By Barbara Hewitt
I’ve recently had a number of appointments with individuals who have been in the workforce for awhile. Two of these appointments were with individuals who have held positions in the last few years which weren’t exactly what they anticipated when they accepted them. This is not uncommon. We’ve all had experiences in which we are disappointed when the realities of a situation do not match our expectations. However, what was interesting to me when talking with these individuals was the very different outlook each had about their experiences and the way they communicated with me about them.
One of the individuals worked for a government agency. While she originally thought that she would enjoy putting her business skills to use in the public sector, she ultimately ended up extremely frustrated with the layers of bureaucracy and her inability to get things done quickly. Her general dislike of the position came across in our discussion not only in the words she used to describe her experience but also in her posture and facial expressions. Her demeanor declared very loudly that the experience was a waste of her time and not valuable in any way.
The second individual had taken a hiatus from his business career to pursue elementary education certification. He had given up a lot in terms of paying tuition for two years and foregoing a paycheck during that time. Ultimately, after completing his student teaching, he decided that elementary education was not for him. However, the way he communicated this experience was entirely more positive. Yes, he was honest about what he didn’t like about the experience – the fact that classroom management with 20 first graders was more challenging than he had expected and that affecting the change he had hoped to bring about in the students’ lives was very difficult. However, he focused most of our discussion on what the experience had given him – a better understanding of his own strengths and weaknesses, a better understanding of individuals from different cultures, and a conviction that education was the right field for him. However, he had learned that he wanted to become involved in education at the college level where he could work with older students. In this conversation, the experience of the individual was not portrayed as a waste, but rather an opportunity to develop new skills and grow as a person. Although he ultimately did not decide to pursue a career in elementary education, the skills he developed during his two years pursuing that goal will clearly be useful in many other jobs.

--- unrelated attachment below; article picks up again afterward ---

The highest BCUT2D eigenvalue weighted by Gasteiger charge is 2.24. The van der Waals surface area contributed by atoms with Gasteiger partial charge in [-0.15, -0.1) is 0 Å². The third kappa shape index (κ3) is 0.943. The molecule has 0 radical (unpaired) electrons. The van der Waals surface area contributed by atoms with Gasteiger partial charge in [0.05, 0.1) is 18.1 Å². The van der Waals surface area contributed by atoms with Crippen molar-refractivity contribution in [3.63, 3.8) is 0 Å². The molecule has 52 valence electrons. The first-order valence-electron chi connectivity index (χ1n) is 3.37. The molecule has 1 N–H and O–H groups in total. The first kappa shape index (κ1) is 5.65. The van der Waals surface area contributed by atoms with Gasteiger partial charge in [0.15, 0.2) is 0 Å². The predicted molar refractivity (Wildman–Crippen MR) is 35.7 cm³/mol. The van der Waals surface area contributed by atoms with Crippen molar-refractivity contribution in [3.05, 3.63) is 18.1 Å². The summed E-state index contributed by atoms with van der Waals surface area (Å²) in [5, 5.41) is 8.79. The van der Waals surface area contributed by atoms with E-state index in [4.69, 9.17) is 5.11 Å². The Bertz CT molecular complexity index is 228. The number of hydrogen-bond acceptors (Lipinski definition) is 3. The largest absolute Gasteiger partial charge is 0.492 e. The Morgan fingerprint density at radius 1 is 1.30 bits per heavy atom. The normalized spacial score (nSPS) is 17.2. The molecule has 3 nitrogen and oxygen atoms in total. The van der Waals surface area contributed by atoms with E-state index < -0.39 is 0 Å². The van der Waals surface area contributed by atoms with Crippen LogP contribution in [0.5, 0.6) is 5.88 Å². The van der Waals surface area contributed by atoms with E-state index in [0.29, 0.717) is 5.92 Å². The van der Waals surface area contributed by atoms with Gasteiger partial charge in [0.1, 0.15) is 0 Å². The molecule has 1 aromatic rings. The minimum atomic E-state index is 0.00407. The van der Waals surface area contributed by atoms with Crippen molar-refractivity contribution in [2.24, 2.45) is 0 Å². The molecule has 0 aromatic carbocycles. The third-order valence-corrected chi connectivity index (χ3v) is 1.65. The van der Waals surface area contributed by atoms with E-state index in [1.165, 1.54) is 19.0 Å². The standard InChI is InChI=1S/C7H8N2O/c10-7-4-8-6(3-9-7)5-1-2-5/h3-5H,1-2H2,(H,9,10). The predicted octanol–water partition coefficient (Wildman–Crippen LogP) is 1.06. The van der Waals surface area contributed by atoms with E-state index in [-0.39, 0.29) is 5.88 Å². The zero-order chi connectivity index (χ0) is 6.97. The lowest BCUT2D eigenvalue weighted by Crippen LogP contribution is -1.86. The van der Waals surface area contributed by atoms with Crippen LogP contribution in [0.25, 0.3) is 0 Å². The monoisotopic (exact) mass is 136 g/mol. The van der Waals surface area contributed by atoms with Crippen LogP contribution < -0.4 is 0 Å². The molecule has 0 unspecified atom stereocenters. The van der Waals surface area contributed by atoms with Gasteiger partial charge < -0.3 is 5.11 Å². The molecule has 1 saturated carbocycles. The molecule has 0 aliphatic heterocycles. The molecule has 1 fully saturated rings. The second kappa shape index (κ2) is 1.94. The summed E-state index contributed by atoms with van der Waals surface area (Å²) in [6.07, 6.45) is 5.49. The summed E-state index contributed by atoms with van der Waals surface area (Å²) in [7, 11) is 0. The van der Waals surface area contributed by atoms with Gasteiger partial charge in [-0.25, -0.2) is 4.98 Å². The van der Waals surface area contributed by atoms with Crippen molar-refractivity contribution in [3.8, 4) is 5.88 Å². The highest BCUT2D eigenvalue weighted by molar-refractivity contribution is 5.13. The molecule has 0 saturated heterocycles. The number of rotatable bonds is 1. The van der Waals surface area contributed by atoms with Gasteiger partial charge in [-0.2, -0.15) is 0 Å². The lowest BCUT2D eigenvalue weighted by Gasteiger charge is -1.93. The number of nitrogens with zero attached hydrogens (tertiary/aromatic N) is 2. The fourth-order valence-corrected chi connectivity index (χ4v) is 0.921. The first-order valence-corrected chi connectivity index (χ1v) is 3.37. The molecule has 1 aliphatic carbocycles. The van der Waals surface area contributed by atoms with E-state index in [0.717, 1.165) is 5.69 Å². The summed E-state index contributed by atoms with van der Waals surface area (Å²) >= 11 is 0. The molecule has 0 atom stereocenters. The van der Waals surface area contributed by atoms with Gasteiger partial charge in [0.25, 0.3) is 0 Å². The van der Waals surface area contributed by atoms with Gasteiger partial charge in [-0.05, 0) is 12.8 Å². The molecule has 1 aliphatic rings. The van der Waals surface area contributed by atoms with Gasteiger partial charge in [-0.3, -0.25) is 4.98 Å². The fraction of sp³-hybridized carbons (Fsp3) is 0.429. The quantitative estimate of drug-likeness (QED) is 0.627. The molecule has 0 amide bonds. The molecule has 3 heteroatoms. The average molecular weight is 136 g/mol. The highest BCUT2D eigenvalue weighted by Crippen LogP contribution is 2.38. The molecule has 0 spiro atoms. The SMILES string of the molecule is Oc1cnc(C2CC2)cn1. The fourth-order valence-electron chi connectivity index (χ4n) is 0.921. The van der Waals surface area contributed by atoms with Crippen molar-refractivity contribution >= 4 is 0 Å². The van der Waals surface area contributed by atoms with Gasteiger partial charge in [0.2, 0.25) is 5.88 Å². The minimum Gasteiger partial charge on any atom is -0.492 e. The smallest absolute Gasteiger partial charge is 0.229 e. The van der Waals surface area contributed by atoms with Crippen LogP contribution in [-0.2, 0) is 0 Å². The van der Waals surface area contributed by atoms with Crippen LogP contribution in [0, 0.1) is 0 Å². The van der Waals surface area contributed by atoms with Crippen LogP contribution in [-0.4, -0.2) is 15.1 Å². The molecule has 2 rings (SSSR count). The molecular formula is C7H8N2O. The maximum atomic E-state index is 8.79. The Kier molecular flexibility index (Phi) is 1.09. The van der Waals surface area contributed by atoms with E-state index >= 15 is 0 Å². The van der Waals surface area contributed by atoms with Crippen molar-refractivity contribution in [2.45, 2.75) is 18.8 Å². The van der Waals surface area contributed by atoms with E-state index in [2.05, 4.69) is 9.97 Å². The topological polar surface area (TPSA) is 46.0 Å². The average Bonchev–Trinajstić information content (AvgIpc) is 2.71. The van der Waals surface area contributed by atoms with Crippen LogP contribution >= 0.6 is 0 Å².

I bring up these appointments for two reasons. First, you can learn and grow from almost any job. Focus on the positive things you can bring away from unexpected experiences. No position is perfect, but all jobs have something that you can take away from them. Secondly, particularly in an interview for a new position, be sure to talk about the positive things that you did get from the experience. While it is fine to discuss what you are seeking in a new position that you have not found in your current one, also make sure to discuss the skills that you developed in your old job or parts of the position that you particularly enjoyed. If you present the experience in a negative light, the prospective employer will also view it in a negative light, and quite likely view you as a negative person. This is not the impression you want to leave with someone who has the power to offer you a position that will hopefully be a more ideal opportunity for you.